Businesses that thrive long-term continue to innovate, even when they are at the top of their game. If the Kodaks of the world don’t disrupt themselves, someone else certainly will. So, the question becomes, how does an organization continue to drive growth and generate new ideas—even if there is no one in the rearview mirror? Dr. Natalie Nixon contends that the key to accelerating innovation lies in the ebb and flow between rigor and wonder.
Dr. Nixon is the Founder and Principal at Figure 8 Thinking, a consultancy dedicated to helping organizations accelerate innovation by connecting the dots between creativity and strategy. A design strategist and hybrid thinker, she leverages her background in service design, anthropology and fashion to support clients in cultural transformation, leadership development, and team collaboration. Nixon is also a Fellow at the Paris d.School and a lecturer at the University of Pennsylvania, and she created the Strategic Design MBA program at Philadelphia University. Nixon is a frequent contributor to Inc. magazine, and she has been a featured speaker at the Business Innovation Factory, 360 Possibilities and The Copenhagen Institute for Interactive Design.
Today, Nixon shares the connection between her background in anthropology and fashion, explaining how she sees the world from a ‘worm’s eye view.’ She discusses how her business, Figure 8 Thinking, evolved from a talk on improvising at work she delivered at TEDx Philadelphia in 2014. Nixon describes how companies can accelerate innovation by driving growth based on consumer needs, hiring from a non-traditional wheelhouse, and benchmarking progress against a wide variety of sectors. Listen in for Nixon’s insight around kinesthetic learning and the balance between wonder and rigor.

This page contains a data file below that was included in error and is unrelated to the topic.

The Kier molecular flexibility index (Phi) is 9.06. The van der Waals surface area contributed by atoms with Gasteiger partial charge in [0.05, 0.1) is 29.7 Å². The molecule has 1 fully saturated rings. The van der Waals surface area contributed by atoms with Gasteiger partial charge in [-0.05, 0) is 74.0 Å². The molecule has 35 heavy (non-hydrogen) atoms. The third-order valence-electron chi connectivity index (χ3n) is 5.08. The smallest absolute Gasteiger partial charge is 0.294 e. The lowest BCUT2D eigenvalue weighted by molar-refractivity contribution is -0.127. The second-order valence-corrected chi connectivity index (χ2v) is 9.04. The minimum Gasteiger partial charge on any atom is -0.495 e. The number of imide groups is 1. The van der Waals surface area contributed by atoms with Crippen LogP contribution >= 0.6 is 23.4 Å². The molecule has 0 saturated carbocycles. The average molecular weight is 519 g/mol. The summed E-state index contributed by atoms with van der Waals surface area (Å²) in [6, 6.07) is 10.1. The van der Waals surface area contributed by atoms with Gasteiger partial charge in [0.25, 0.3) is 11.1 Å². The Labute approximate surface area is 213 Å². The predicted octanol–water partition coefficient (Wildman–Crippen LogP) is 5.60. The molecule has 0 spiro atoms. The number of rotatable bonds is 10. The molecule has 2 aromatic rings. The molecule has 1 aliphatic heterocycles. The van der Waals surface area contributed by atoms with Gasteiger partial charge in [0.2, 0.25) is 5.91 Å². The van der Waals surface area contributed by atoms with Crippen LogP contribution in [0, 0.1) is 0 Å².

Key Interview Takeaways
Drive the growth of your business based on the needs of the consumer. Nixon contends that if you focus on the end-user, profitability, efficiency and productivity will follow.
Ensure thought diversity by hiring from a variety of sectors. More diverse inputs result in more innovative outputs, so companies willing to hire anthropologists, psychologists and artists will naturally accelerate innovation.
Benchmark your team against other sectors. Rather than simply making comparisons with others in your industry, Nixon suggests casting a wider net to determine what ‘best in class’ really means.
A superiority complex can be fatal. Nixon argues that companies like Kodak fail when they lose their curiosity. A false sense of security and resistance to change leaves a company ripe for disruption.
Physical activity helps balance the mind. Nixon’s recent return to the dance studio is fueling her creativity and outlook in a positive way.
Rigor cannot be sustained without wonder. Corporate culture emphasizes structure and processes, but problem-solving only happens when we balance that rigor with the time to daydream—to pause and suppose.
Connect with Dr. Natalie Nixon